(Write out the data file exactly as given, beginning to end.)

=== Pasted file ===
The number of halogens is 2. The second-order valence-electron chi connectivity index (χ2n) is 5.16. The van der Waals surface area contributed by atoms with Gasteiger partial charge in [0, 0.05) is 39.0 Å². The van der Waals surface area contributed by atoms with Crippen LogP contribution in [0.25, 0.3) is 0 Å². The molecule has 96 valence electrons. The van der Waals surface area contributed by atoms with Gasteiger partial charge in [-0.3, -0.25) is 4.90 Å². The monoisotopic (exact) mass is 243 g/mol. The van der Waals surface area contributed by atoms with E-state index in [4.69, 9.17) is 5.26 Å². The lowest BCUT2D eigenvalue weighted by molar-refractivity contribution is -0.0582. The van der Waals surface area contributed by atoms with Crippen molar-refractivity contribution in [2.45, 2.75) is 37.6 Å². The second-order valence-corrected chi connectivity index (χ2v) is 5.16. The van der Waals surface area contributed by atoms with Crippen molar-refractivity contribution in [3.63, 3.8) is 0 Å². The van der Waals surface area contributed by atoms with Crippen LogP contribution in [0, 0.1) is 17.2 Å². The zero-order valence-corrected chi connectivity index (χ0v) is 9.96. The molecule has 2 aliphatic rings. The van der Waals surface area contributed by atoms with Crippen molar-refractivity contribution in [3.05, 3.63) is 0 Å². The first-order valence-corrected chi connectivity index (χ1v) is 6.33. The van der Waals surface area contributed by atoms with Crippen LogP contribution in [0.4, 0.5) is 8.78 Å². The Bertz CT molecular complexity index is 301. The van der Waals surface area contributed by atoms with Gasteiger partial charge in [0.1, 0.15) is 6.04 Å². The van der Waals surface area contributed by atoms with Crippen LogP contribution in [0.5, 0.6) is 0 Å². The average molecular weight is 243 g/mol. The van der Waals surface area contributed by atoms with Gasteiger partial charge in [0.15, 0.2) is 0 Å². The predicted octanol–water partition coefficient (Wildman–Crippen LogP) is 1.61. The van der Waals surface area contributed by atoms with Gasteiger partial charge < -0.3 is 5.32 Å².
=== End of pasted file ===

The number of halogens is 2. The second-order valence-electron chi connectivity index (χ2n) is 5.16. The van der Waals surface area contributed by atoms with Gasteiger partial charge in [0, 0.05) is 39.0 Å². The van der Waals surface area contributed by atoms with Crippen LogP contribution in [0.25, 0.3) is 0 Å². The molecule has 96 valence electrons. The van der Waals surface area contributed by atoms with Gasteiger partial charge in [-0.3, -0.25) is 4.90 Å². The monoisotopic (exact) mass is 243 g/mol. The van der Waals surface area contributed by atoms with E-state index in [4.69, 9.17) is 5.26 Å². The lowest BCUT2D eigenvalue weighted by molar-refractivity contribution is -0.0582. The van der Waals surface area contributed by atoms with Crippen molar-refractivity contribution in [2.45, 2.75) is 37.6 Å². The second-order valence-corrected chi connectivity index (χ2v) is 5.16. The van der Waals surface area contributed by atoms with Crippen molar-refractivity contribution in [3.63, 3.8) is 0 Å². The van der Waals surface area contributed by atoms with Crippen LogP contribution in [0, 0.1) is 17.2 Å². The zero-order valence-corrected chi connectivity index (χ0v) is 9.96. The molecule has 2 aliphatic rings. The van der Waals surface area contributed by atoms with Crippen molar-refractivity contribution in [3.05, 3.63) is 0 Å². The first-order valence-corrected chi connectivity index (χ1v) is 6.33. The van der Waals surface area contributed by atoms with Crippen LogP contribution in [0.4, 0.5) is 8.78 Å². The Bertz CT molecular complexity index is 301. The van der Waals surface area contributed by atoms with Gasteiger partial charge in [0.1, 0.15) is 6.04 Å². The van der Waals surface area contributed by atoms with Crippen LogP contribution in [0.5, 0.6) is 0 Å². The average molecular weight is 243 g/mol. The van der Waals surface area contributed by atoms with Gasteiger partial charge in [0.15, 0.2) is 0 Å². The predicted octanol–water partition coefficient (Wildman–Crippen LogP) is 1.61. The van der Waals surface area contributed by atoms with Gasteiger partial charge < -0.3 is 5.32 Å².